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Ailing Woman Is Sentenced in Slaying

July 22, 1987|ERIC BAILEY | Times Staff Writer

A Vista Superior Court judge on Tuesday sentenced Evanna Cavanaugh, a Sunday school teacher and one-time Vista crime commissioner, to a year in jail for the 1985 shooting death of her brother. But he delayed imposition of the sentence for six months.

As more than 50 friends and supporters of the Vista community leader looked on, Judge Herbert Hoffman ruled that Cavanaugh should remain free until late January because of her failing health.

Cavanaugh, 49, has breast cancer, and has undergone chemotherapy, radiation treatments and surgery during the last two years. Medical experts say patients like Cavanaugh, with advanced stages of the disease, are given about a year to live.

"This is a difficult case," Hoffman said in announcing his ruling. "There are very substantial countervailing factors."

Community Service Ordered

In addition to sentencing Cavanaugh to a year in jail and three years of probation, Hoffman ordered the mother of four to perform 400 hours of community service at an area convalescent home or day-care center. The judge will review her case Jan. 21 to determine if Cavanaugh's medical condition would allow imposition of the jail sentence.

Charles Goldberg, Cavanaugh's attorney, commended the judge and expressed hope that Hoffman would ultimately decide that the Vista woman should remain free.

"I think it was a fair and appropriate sentence under the circumstances," Goldberg said, adding that he was confident that the judge will see "no purpose for further incarceration" of Cavanaugh when the matter is reviewed in six months.

Wade Abbott, the deputy district attorney who handled the case, agreed that Cavanaugh probably will not be jailed.

"I kind of suspect that's what will come to pass," Abbott said. "Judge Hoffman showed real concern toward imposing a compassionate sentence. Given the lady's medical condition, I can certainly understand why he did that."

In April, Cavanaugh pleaded guilty to voluntary manslaughter for gunning down her 44-year-old brother, Charles Phegley, who had a history of mental illness and violent behavior toward family members.

The shooting occurred at their mother's Leucadia home in November, 1985, after Cavanaugh and her brother became embroiled in an argument over $34 from a piece of rental property they owned jointly.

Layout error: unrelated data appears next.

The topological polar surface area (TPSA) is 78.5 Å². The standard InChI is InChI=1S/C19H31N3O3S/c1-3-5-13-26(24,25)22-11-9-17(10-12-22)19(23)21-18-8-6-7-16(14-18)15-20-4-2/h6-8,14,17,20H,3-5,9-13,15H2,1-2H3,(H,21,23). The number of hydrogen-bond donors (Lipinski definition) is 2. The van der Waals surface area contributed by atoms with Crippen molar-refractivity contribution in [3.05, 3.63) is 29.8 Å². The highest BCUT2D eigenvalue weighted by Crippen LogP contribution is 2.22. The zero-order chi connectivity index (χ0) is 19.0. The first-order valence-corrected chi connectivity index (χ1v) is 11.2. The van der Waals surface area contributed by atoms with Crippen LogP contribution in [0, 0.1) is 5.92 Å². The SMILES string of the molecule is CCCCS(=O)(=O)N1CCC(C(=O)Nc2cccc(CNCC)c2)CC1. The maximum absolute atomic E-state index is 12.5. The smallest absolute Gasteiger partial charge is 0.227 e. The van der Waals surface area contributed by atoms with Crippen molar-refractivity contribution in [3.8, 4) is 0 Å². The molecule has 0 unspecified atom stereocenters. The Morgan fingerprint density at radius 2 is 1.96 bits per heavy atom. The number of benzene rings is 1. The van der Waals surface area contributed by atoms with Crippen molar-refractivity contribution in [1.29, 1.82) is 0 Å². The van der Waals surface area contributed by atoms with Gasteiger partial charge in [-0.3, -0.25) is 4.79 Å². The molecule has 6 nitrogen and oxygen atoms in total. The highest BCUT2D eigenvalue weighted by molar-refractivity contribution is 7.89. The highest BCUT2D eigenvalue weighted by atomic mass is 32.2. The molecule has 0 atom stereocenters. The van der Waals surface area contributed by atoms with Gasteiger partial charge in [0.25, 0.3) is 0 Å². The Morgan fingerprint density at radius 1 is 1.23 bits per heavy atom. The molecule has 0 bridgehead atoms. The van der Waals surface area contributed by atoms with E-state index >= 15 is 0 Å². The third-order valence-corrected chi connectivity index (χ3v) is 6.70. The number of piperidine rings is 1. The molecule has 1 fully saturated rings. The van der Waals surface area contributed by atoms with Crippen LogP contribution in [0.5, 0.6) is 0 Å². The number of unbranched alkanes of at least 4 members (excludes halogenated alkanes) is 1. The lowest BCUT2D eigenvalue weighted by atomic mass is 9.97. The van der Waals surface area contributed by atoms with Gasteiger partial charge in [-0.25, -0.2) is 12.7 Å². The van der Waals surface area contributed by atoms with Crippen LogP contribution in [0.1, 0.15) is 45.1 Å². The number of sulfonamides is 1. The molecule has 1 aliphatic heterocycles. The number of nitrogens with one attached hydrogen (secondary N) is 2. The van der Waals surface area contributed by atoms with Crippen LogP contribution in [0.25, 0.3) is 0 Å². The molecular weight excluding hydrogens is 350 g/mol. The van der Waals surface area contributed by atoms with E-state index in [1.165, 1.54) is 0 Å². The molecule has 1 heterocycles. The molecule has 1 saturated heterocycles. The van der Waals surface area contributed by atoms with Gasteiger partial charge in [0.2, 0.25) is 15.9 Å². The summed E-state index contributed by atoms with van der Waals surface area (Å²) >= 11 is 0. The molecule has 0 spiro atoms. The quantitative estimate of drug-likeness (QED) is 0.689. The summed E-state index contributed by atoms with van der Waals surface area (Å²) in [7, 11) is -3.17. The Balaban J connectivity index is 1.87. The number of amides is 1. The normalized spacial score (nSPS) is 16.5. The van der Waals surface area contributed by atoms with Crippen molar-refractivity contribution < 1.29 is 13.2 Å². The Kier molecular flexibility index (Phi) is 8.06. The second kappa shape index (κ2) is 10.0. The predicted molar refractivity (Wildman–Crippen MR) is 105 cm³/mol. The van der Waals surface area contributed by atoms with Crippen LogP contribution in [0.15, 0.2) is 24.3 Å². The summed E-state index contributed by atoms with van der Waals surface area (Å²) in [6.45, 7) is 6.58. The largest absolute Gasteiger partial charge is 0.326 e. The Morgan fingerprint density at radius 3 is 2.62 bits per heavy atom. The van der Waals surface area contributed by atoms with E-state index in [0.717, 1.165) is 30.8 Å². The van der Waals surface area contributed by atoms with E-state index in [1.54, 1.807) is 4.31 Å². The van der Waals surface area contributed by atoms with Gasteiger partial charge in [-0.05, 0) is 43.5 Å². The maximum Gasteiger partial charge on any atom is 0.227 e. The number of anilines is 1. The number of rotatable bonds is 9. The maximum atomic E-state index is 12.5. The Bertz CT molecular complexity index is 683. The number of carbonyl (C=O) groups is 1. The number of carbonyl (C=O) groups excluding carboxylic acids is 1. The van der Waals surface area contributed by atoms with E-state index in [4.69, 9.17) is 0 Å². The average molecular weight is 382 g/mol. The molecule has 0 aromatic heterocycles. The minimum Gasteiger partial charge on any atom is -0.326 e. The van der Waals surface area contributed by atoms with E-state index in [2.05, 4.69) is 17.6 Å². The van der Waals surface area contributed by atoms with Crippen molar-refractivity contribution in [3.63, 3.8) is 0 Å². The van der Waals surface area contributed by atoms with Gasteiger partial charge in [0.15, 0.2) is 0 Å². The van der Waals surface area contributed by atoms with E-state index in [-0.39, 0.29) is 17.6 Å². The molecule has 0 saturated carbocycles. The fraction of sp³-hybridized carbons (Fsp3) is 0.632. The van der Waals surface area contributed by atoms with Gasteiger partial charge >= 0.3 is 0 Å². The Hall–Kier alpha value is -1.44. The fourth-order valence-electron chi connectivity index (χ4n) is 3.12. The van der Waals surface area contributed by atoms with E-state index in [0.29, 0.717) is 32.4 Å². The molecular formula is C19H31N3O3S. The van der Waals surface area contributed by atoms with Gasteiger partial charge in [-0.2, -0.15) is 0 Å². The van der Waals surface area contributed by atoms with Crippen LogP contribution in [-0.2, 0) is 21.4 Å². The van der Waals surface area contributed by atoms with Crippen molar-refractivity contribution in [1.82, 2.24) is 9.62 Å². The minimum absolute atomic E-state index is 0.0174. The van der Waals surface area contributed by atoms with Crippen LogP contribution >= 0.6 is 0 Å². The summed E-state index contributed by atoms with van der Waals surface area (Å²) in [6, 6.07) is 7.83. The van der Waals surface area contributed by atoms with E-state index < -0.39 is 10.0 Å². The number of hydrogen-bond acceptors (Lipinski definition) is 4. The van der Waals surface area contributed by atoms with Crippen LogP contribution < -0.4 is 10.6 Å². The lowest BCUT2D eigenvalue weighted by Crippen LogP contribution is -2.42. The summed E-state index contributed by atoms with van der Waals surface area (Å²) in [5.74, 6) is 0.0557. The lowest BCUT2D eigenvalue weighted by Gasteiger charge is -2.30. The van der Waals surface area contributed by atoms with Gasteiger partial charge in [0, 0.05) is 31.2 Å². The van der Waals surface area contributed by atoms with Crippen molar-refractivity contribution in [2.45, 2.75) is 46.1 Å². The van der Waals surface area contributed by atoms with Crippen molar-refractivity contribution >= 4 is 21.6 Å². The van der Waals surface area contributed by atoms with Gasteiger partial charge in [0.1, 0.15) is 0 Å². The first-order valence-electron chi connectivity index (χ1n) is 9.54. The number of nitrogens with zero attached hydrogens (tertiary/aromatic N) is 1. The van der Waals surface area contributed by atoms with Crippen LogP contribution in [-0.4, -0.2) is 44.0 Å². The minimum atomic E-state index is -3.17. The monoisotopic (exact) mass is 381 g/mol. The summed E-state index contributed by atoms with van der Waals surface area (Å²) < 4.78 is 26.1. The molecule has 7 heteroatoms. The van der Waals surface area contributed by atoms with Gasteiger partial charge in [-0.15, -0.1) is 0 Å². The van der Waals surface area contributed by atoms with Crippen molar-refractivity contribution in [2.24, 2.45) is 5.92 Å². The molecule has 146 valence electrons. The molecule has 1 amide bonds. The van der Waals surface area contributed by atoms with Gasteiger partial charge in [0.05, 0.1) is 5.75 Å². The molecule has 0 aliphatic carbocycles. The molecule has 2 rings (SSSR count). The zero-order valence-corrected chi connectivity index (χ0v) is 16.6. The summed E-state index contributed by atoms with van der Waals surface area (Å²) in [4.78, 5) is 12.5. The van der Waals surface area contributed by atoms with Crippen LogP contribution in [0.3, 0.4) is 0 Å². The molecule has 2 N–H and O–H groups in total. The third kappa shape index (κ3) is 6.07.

While prosecutors charged Cavanaugh with first-degree murder in the case, Goldberg insisted she shot Phegley in self-defense. The defense attorney argued that Cavanaugh brought a loaded .38-caliber pistol to her mother's home so the elderly woman could protect herself from Phegley, who was living in a guest house on the property.

Cavanaugh sat stoically next to her attorneys as Hoffman announced his decision Tuesday. When the judge was finished, she took a few deep breaths then rose and embraced her attorneys, Goldberg and Patrick Hall. She then reached over and shook Abbott's hand.

"Good luck to you, Mrs. Cavanaugh," the prosecutor said.

As Cavanaugh walked from the courtroom, numerous friends greeted her, offering hugs and words of support. Cavanaugh's husband, Wayne, led her down the courthouse corridors away from the throng. Nudging aside a reporter, he said Cavanaugh had no comment for the press.

'I'll Always Be Sorry'

During Tuesday's hearing, however, Cavanaugh rose briefly to tell Hoffman that she had shot Phegley in self-defense.

"Even though this was self-defense, it doesn't take away from the grief," she said. "I'll always be sorry it happened."

The case attracted widespread attention in part because of an unusual tape Cavanaugh had made on the night of the shooting with a microcassette recorder she had tucked inside her purse.

That tape, along with recordings of a frantic call Cavanaugh made to a 911 operator after the incident and of her confession at the Vista sheriff's station, became the center of a controversy over the department's handling of the investigation.

Goldberg won pretrial motions to suppress the tape-recorded confession and Cavanaugh's microcassette tape. But he was unsuccessful in his attempts to have the murder charge thrown out on grounds that deputies entered the shooting scene illegally and lied about it later.

Although Hoffman denied a motion to suppress key evidence, including the 911 call, the judge railed long and hard during the pretrial hearings about "police misconduct" during the investigation.

On Tuesday, Goldberg argued for leniency in the case, noting that a forensic scientist hired by the defense team had determined that a bullet wound to Phegley's left hand indicated he was striking at Cavanaugh when she fired one of five rounds at her brother.

He also said that Phegley had gone into a rage two months before and struck Cavanaugh in the face and neck, a signal that "his illness had progressed" to an alarming stage.

"I don't think anyone has any doubt that Mrs. Cavanaugh was in fear," Goldberg said. "What proceeded after that was hysteria."

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